GENEVA (27 October 2022) – An independent panel of experts set up by the United Nations Human Rights Council to examine violations of the rights of African people and people of African descent by law enforcement is set to visit Sweden from 31 October to 4 November 2022.
The International Independent Expert Mechanism to Advance Racial Justice and Equality in the Context of Law Enforcement plans to engage with government officials, law enforcement authorities, equality bodies, the national human rights institution, civil society organisations, academics, lawyers, and members of independent United Nations bodies, as well as affected individuals and communities. The Mechanism is due to visit Stockholm, Malmö, and Lund.
”As Parliamentary elections were recently held, and Sweden has a new Government for the next four years, we welcome this critical opportunity to engage in constructive discussions to identify positive initiatives or good practices, and challenges, and to provide useful recommendations to the Government and others with regard to advancing racial justice for Africans and people of African descent in the context of law enforcement and the criminal justice system,” Yvonne Mokgoro, chair of the Mechanism, said.
The country visit presents an opportunity for the Mechanism to offer recommendations that support the Government’s efforts in combatting systemic and structural racism, excessive use of force, and other human rights violations by law enforcement and the criminal justice system against Africans and people of African descent. The Mechanism’s visit is informed by extensive preparatory research and input, including from a call for inputs ahead of the visit.
The Mechanism will look at laws, policies and practices regulating the use of force by law enforcement officials, including their alignment with international human rights standards. The Mechanism will also examine the relationship between the police and the community, including interactions and outcomes, police training, as well as concrete steps needed to ensure access to justice, accountability, and redress for excessive use of force and other human rights violations by law enforcement officials against Africans and people of African descent.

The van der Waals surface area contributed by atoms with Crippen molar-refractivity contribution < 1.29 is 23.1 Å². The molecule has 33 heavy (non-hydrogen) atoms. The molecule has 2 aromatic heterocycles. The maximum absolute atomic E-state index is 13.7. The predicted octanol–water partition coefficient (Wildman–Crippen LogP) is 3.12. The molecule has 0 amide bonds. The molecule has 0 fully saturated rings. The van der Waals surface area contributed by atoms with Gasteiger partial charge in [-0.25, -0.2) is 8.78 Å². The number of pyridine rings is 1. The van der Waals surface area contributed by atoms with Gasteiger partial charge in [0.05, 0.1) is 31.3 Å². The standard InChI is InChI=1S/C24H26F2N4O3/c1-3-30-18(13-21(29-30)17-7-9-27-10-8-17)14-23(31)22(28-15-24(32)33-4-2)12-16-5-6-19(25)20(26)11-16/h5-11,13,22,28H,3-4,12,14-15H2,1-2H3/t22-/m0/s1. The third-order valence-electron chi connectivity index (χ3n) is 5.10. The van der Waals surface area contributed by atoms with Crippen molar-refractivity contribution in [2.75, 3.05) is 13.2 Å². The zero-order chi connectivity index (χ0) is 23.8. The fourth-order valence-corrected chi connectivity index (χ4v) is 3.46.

The Mechanism will present its observations and recommendations to the State through a confidential written report which will subsequently be made public on its website.
“This being our first country visit since our appointment, we look forward to engaging with the authorities, civil society, and other stakeholders to assess the legislative, institutional and policy framework, as well as the empirical facts and data around racial justice in the context of law enforcement and criminal justice in Sweden,” Ms. Mokgoro said.
The Mechanism, comprised of Ms. Mokgoro (Chair), Tracie Keesee, and Juan Méndez, is holding a press conference at the end of its mission to share preliminary observations from the visit.
The press conference is planned for 4 November from 12:00 to 13:00 at Moon Conference Room, Birger Jarlsgatan 57 C, 113 56 Stockholm, Sweden. Access is strictly limited to journalists, who are urged to sign up at this link.
Justice Yvonne Mokgoro (South Africa, chairperson); Dr. Tracie Keesee (United States of America) and Professor Juan Méndez (Argentina) were appointed by the President of the Human Rights Council in December 2021 to serve as independent experts. The international independent expert mechanism to advance racial justice and equality in the context of law enforcement was established in July 2021 by the Human Rights Council to make recommendations, inter alia, on the concrete steps needed to ensure access to justice, accountability and redress for excessive use of force and other human rights violations by law enforcement officials against Africans and people of African descent.